May 31, 2013 New York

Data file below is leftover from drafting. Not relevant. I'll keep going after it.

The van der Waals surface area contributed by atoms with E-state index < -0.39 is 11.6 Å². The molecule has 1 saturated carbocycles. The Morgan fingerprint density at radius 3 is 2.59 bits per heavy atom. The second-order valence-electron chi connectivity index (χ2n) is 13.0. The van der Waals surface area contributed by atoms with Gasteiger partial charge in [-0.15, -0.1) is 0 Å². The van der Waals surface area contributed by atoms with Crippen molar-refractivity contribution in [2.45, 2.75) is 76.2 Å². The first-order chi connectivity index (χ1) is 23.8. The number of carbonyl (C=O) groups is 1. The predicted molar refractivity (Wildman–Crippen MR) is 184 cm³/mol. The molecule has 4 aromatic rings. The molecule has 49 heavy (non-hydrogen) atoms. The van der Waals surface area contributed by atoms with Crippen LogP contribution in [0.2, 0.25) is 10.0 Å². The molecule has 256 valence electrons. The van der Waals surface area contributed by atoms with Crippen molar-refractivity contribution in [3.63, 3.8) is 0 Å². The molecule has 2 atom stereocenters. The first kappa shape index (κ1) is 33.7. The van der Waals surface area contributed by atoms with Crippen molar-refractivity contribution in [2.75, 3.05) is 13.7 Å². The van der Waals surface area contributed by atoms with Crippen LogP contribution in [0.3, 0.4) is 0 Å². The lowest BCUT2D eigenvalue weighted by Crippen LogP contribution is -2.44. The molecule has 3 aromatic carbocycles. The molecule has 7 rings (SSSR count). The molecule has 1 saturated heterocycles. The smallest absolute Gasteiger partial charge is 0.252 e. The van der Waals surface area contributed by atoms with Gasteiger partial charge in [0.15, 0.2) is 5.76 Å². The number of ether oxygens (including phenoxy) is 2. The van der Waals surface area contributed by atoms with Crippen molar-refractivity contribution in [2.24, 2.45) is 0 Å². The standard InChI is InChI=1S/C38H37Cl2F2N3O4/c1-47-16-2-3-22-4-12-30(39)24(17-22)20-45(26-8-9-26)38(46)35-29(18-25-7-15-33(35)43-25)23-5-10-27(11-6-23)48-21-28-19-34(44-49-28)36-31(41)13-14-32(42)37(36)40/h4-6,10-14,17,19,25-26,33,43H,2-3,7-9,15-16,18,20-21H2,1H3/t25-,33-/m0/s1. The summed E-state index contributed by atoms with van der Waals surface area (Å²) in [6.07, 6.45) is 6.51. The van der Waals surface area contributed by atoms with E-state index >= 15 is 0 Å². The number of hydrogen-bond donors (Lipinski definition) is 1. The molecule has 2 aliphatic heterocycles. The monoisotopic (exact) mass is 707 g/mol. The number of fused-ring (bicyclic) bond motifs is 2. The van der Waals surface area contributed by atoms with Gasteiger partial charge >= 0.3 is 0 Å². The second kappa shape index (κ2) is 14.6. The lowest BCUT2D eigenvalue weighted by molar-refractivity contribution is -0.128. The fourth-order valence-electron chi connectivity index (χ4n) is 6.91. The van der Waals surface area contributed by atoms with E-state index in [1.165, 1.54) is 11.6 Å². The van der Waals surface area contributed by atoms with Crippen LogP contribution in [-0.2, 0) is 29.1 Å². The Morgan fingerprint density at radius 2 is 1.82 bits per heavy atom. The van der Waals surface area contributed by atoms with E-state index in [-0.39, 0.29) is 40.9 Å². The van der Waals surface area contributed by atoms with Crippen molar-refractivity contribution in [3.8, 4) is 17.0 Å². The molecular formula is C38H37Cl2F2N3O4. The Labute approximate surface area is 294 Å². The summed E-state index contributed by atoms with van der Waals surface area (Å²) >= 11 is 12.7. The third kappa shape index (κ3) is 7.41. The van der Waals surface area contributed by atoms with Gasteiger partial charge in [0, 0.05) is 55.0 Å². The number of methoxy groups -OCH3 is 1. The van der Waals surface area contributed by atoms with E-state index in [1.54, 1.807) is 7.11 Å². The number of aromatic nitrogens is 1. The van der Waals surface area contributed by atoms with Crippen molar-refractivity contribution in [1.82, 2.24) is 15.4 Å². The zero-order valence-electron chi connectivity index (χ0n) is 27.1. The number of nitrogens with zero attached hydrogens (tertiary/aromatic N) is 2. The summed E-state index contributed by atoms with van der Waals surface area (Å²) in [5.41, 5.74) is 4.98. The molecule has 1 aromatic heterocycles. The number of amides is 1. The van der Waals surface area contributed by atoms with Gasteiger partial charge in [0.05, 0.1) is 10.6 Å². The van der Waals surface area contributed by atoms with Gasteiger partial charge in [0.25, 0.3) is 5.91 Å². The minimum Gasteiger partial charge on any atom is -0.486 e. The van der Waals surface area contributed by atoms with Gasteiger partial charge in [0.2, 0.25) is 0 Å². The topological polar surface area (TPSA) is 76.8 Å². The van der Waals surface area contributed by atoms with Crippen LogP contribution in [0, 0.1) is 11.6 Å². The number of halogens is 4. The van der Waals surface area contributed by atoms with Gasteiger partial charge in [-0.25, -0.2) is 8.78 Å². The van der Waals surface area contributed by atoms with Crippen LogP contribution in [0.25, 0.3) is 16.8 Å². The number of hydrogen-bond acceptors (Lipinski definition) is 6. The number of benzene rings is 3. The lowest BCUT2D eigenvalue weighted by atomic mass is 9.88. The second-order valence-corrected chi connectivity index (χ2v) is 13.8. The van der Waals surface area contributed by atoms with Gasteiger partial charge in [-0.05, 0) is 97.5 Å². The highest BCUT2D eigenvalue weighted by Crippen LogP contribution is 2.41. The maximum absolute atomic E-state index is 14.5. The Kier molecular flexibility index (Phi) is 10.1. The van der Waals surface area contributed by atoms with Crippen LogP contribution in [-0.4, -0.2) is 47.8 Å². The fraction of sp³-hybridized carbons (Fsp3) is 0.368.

Panichgul said that his challenge to himself was to "elevate the white shirt." He took a casual version of it, the Cuban guayabera, but inserted point d'esprit lace and sheer panels. What looked, from afar, like floaty tiers of shirts actually broke down into collared crop tops hovering over sheer tanks. Throughout, the designer spoke of playing natural and unnatural fabrics against one another, like the pigment-printed raffia that was woven into skirts and sleeveless vests—the finished product had the look of feathers and the feel of grocery bags. As daywear shaded into night, there were jumpsuits in black and a cocoon coat with a bejeweled neckline. And Thakoon being Thakoon, there were a few graphic prints—"Off-kilter," he described them, "not balanced at all." He may be cleaning up, but he's still a far cry from tidy.